• Multimedia hoarders who want to access their content library from the comfort of their couch can take advantage of 1 to 8 terabytes of wireless storage through Western Digital's My Book Live series (MSRP $180-$930). Files can be viewed at home on computers, video game console and TVs connected to a network or via a free app that turns the drives into personal cloud servers accessible anywhere there is Internet access.


• If you're tired of your cellphone's charging cord snaking across your night stand, Duracell offers a wire-free solution with the Powermat 24 Hour Power System (MSRP $100). Slip up to two fourth-generation iPhones or Samsung Galaxy SIIIs into the included cases, lay them on the charging mat and magnetic induction will power them without the need for wires. For additional juice throughout the day, the pack includes a portable backup battery, which also charges on the mat and includes a built in micro-USB charging cable and 30-pin Apple connector with power for four phone recharges.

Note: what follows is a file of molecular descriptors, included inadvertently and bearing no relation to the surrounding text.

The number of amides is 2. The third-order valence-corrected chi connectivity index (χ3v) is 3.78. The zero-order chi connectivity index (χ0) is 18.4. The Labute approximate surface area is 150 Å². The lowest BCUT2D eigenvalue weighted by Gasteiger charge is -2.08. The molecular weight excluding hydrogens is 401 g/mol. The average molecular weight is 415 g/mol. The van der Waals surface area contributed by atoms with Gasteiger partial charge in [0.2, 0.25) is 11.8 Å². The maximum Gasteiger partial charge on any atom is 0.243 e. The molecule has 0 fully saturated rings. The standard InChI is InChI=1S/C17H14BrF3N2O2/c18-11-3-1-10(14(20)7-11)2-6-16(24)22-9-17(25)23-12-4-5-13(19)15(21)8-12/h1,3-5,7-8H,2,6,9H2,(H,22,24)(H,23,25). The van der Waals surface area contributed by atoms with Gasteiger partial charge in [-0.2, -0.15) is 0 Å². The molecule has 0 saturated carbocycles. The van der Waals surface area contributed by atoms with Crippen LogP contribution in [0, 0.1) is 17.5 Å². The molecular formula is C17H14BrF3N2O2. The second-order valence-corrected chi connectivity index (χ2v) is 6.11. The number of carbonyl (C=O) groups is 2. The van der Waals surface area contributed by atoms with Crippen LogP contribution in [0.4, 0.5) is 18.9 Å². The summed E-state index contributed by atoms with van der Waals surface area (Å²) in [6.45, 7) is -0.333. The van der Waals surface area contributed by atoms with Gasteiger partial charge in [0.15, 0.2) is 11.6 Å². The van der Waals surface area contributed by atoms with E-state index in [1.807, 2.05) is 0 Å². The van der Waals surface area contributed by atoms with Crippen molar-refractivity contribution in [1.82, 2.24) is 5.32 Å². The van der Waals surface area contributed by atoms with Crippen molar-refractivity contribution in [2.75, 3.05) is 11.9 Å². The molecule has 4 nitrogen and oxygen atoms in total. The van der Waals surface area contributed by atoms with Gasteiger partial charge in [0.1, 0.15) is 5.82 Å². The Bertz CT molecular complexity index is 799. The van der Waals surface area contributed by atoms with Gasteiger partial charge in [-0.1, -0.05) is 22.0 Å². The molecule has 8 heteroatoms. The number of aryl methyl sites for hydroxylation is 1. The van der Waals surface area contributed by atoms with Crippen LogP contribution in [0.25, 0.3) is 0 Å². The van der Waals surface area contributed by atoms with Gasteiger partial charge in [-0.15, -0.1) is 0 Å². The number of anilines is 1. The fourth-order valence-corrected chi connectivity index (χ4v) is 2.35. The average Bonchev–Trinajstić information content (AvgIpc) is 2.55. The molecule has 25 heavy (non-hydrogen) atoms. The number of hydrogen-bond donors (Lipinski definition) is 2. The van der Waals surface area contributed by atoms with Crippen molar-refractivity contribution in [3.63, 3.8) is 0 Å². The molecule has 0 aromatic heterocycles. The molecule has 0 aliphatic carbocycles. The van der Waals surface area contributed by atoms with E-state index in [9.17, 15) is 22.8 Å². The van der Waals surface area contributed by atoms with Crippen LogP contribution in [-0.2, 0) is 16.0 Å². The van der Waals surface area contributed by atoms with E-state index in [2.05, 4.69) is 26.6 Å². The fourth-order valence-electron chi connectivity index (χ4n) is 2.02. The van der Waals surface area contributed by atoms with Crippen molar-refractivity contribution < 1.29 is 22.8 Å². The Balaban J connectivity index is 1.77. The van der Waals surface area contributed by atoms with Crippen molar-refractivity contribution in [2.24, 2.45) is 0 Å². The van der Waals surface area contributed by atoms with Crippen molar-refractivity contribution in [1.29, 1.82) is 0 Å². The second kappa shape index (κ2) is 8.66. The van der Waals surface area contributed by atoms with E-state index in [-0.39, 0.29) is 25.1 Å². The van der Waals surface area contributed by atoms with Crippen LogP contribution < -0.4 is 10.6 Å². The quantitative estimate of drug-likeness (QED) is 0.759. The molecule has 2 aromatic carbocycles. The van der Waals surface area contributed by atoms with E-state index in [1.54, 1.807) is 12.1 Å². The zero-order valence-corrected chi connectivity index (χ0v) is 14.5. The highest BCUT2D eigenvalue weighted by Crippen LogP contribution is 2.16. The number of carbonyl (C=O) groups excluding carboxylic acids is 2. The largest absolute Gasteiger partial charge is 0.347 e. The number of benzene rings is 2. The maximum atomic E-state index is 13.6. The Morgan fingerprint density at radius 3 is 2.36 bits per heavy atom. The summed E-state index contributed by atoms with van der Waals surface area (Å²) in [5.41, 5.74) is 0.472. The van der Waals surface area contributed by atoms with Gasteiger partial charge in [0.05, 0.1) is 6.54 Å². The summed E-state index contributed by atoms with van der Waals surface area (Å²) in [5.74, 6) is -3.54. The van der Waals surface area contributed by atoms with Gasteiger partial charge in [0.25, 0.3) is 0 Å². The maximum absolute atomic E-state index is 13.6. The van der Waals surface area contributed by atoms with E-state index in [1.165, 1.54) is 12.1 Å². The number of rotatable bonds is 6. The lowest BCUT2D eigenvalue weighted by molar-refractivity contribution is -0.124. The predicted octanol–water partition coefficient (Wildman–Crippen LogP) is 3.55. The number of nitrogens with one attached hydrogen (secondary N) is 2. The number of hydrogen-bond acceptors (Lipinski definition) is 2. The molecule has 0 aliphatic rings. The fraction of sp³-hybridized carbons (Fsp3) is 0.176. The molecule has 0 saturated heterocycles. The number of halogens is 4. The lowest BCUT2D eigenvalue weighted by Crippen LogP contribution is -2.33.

• Start watching "Modern Family" in the living room and pick up where you left off once you're under the covers with The Hopper by Dish Network (available on monthly plans starting at $25). Users have two terabytes of storage to divvy up between recording their favorite shows and Prime Time Anytime, which stores major network primetime content for up to eight days after broadcast, which can be streamed wirelessly to other TVs in the house. Connect an optional Sling adapter (MSRP $50) and download a free app to manage the Hopper, view stored content on mobile devices or wirelessly "fling" content from those devices to the TV.